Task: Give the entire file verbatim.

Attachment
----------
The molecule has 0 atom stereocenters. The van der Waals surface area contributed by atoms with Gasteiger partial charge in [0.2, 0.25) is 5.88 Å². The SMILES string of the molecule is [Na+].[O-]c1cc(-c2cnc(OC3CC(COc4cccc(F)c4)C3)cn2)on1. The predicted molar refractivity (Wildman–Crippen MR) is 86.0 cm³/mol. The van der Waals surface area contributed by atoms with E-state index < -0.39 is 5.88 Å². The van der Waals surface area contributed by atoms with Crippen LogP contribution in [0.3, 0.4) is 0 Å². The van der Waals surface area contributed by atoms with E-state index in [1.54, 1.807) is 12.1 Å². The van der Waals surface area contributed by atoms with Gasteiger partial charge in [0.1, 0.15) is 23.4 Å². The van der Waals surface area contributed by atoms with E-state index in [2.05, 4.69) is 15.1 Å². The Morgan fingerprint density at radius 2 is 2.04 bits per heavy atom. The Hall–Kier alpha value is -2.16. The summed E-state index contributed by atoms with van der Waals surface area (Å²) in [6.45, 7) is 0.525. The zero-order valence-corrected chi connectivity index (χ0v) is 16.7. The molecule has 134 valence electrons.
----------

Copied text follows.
The molecule has 0 atom stereocenters. The van der Waals surface area contributed by atoms with Gasteiger partial charge in [0.2, 0.25) is 5.88 Å². The SMILES string of the molecule is [Na+].[O-]c1cc(-c2cnc(OC3CC(COc4cccc(F)c4)C3)cn2)on1. The predicted molar refractivity (Wildman–Crippen MR) is 86.0 cm³/mol. The van der Waals surface area contributed by atoms with E-state index < -0.39 is 5.88 Å². The van der Waals surface area contributed by atoms with Crippen LogP contribution in [0.3, 0.4) is 0 Å². The van der Waals surface area contributed by atoms with E-state index in [1.54, 1.807) is 12.1 Å². The van der Waals surface area contributed by atoms with Gasteiger partial charge in [0.1, 0.15) is 23.4 Å². The van der Waals surface area contributed by atoms with E-state index in [2.05, 4.69) is 15.1 Å². The Morgan fingerprint density at radius 2 is 2.04 bits per heavy atom. The Hall–Kier alpha value is -2.16. The summed E-state index contributed by atoms with van der Waals surface area (Å²) in [6.45, 7) is 0.525. The zero-order valence-corrected chi connectivity index (χ0v) is 16.7. The molecule has 134 valence electrons.